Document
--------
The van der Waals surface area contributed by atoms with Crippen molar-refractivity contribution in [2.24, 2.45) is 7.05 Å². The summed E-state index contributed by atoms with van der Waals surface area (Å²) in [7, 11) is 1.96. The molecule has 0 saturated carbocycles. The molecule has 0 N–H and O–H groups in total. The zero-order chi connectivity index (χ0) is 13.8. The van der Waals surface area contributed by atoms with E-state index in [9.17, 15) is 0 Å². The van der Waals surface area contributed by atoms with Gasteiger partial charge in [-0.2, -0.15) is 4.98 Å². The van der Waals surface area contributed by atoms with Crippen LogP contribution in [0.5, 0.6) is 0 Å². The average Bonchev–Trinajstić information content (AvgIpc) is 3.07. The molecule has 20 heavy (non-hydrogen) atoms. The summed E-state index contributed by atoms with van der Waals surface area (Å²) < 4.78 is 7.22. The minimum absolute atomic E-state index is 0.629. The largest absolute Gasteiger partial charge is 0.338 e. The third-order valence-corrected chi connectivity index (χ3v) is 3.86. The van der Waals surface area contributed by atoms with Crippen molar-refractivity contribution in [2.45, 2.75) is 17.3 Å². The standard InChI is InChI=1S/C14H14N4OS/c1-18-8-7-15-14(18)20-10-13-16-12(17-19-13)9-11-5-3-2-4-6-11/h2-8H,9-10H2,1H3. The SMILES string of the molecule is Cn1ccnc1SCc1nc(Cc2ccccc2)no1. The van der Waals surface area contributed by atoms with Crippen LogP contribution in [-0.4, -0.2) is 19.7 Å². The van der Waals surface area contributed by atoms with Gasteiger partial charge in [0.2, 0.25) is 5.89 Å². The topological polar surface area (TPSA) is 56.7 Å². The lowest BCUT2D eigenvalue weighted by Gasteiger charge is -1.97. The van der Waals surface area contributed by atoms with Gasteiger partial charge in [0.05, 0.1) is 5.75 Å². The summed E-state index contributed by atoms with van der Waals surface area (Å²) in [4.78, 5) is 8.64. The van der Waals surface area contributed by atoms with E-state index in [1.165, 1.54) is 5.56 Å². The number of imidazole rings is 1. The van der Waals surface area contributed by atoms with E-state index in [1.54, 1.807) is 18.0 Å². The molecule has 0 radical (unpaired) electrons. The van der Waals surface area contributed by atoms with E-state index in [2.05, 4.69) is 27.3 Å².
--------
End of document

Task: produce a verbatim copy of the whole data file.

The van der Waals surface area contributed by atoms with Crippen molar-refractivity contribution in [2.24, 2.45) is 7.05 Å². The summed E-state index contributed by atoms with van der Waals surface area (Å²) in [7, 11) is 1.96. The molecule has 0 saturated carbocycles. The molecule has 0 N–H and O–H groups in total. The zero-order chi connectivity index (χ0) is 13.8. The van der Waals surface area contributed by atoms with E-state index in [9.17, 15) is 0 Å². The van der Waals surface area contributed by atoms with Gasteiger partial charge in [-0.2, -0.15) is 4.98 Å². The van der Waals surface area contributed by atoms with Crippen LogP contribution in [0.5, 0.6) is 0 Å². The average Bonchev–Trinajstić information content (AvgIpc) is 3.07. The molecule has 20 heavy (non-hydrogen) atoms. The summed E-state index contributed by atoms with van der Waals surface area (Å²) < 4.78 is 7.22. The minimum absolute atomic E-state index is 0.629. The largest absolute Gasteiger partial charge is 0.338 e. The third-order valence-corrected chi connectivity index (χ3v) is 3.86. The van der Waals surface area contributed by atoms with Crippen molar-refractivity contribution in [2.45, 2.75) is 17.3 Å². The standard InChI is InChI=1S/C14H14N4OS/c1-18-8-7-15-14(18)20-10-13-16-12(17-19-13)9-11-5-3-2-4-6-11/h2-8H,9-10H2,1H3. The SMILES string of the molecule is Cn1ccnc1SCc1nc(Cc2ccccc2)no1. The van der Waals surface area contributed by atoms with Crippen LogP contribution in [-0.4, -0.2) is 19.7 Å². The van der Waals surface area contributed by atoms with Gasteiger partial charge in [0.2, 0.25) is 5.89 Å². The topological polar surface area (TPSA) is 56.7 Å². The lowest BCUT2D eigenvalue weighted by Gasteiger charge is -1.97. The van der Waals surface area contributed by atoms with Gasteiger partial charge in [0.05, 0.1) is 5.75 Å². The summed E-state index contributed by atoms with van der Waals surface area (Å²) in [4.78, 5) is 8.64. The van der Waals surface area contributed by atoms with E-state index in [1.165, 1.54) is 5.56 Å². The number of imidazole rings is 1. The van der Waals surface area contributed by atoms with E-state index in [1.54, 1.807) is 18.0 Å². The molecule has 0 radical (unpaired) electrons. The van der Waals surface area contributed by atoms with E-state index in [2.05, 4.69) is 27.3 Å².